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Title: Overview of swine influenza virus vaccine research and technology: What's on the horizon and what do we need to move forward?

item Kehrli Jr, Marcus
item Baker, Amy
item GAUGER, PHILLIP - Iowa State University
item Kitikoon, Pravina
item Anderson, Tavis
item Loving, Crystal
item Lager, Kelly

Submitted to: American Association of Swine Veterinarians Annual Meeting
Publication Type: Proceedings
Publication Acceptance Date: 11/29/2012
Publication Date: 3/13/2013
Citation: Kehrli, Jr., M.E., Vincent, A.L., Gauger, P.C., Kitikoon, P., Anderson, T.K., Loving, C.L., Lager, K.M. 2013. Overview of swine influenza virus vaccine research and technology: What's on the horizon and what do we need to move forward? In: Proceedings of 44th Annual Meeting of the American Association of Swine Veterinarians, San Diego, CA. p. 517-519.

Interpretive Summary:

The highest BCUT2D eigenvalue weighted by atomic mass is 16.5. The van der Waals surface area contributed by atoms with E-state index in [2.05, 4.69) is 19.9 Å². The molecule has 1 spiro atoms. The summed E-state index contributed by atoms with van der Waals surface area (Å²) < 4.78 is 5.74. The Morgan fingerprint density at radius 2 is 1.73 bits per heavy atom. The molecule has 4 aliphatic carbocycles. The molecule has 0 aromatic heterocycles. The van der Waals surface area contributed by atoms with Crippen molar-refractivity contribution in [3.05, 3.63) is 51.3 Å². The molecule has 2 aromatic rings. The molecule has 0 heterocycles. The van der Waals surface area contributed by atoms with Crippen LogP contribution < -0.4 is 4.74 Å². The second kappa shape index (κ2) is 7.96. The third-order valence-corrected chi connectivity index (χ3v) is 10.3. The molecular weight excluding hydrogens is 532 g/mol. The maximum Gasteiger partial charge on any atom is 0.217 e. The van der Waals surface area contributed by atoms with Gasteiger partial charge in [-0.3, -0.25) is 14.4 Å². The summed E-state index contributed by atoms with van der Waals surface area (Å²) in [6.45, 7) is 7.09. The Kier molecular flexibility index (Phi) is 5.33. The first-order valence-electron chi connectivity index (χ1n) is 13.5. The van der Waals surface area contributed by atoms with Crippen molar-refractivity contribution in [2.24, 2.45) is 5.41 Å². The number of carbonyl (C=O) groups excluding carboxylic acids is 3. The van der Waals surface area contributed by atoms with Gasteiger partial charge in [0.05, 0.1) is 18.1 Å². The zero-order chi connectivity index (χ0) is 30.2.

Technical Abstract: Introduction Swine influenza represents a problem for the health of pigs and the economic health of the swine industry due to real and perceived public health risks. This is largely driven by the diversity of influenza A viruses (IAV) in swine herds. Antigenic drift (mutations) and shifts (reassortments) by influenza viruses are continually occurring. The RNA polymerase error rate among IAV is ~2 X 10**-3 nucleotide substitutions/site/year(1) and whenever a single cell is infected by 2 different influenza viruses, reassortment events between the viruses can occur and result in as many as 256 different gene combinations. These 2 types of genetic change provide the basis of the marked genetic and antigenic diversity in contemporary IAV in North American swine. In addition, interspecies transmission is an important contributor to the genetic diversity of IAV found in swine. For example, at least 23 separate human-to-swine transmission events of human seasonal H1 and H3 influenza viruses have been identified globally since 1990.(2) The global ecology of influenza A viruses (IAV) in swine can be separated by geographic regions, with North American lineages genetically distinct from European swine lineages. In North America, the classical swine H1N1 virus was dominant until the seasonal human H3N2 virus was introduced into pigs in 1998(3) and followed by at least two additional, separate introductions of human H1 viruses.(4) At present, seven major antigenically distinct hemagglutinin (HA) lineages, H1alpha, H1beta, H1gamma, H1delta1, H1delta2, H1N1pdm09 and H3 cluster IV (c4) co-circulate in North American swine populations.(5) Until 2009, all dominant HA lineages except for the H1N1pdm09 virus contained the 'triple reassorted internal gene' (TRIG) constellation of swine (M, NP and NS genes), avian (PB2 and PA genes), and human (PB1) lineages identified in swine in 1998. The internal gene constellation in H1N1pdm09 is distinct from the H3N2-TRIG as the M gene is of Eurasian swine lineage and the other 5 genes can be differentiated in a phylogenetic analysis.(6) Within two years after the emergence of H1N1pdm09 in humans, at least 49 influenza spillover events from humans-to-swine were detected globally.(2) The introduction of H1N1pdm09 into pigs subsequently led to multiple reassortment events between H1N1pdm09 and the endemically circulating IAV of swine, greatly increasing the genetic diversity of IAV in swine.(7) Public health concerns impact swine influenza vaccination needs Nothing has highlighted the economic impact of IAV on swine production more than the emergence of the H1N1pdm09. The H3N2-TRIG/H1N1pdm09 (rH3N2p) reassortant viruses are of particular public health concern in the United States; between August 2011 and November 2012, there have been 319 human infections ( by a variant comprised of 7 genes from swine H3N2 and the M gene of H1N1pdm09 (H3N2v).(8,9) The number of H3N2v human cases highlights the need for IAV whole genome characterization to further understand the evolution of reassortant H3N2/H1N1pdm09 (rH3N2p) viruses in swine and humans, and may indicate a need for vaccine or diagnostic assay updates for both populations. In veterinary medicine, we have a higher bar to clear than to simply protect against clinical disease in pigs. Indeed, the human-to-swine and swine-to-human transmission pathways suggest that a vaccine priority should be protection and prevention against transmission of viruses from pigs to other pigs and from pigs to people. This is a much more difficult goal than what is required for human vaccines and current inactivated vaccines are not adequately addressing the public nor swine health issues the industry faces. Currently available vaccines Currently in the United States among 4 vaccine manufacturers, there are 30 licensed swine influe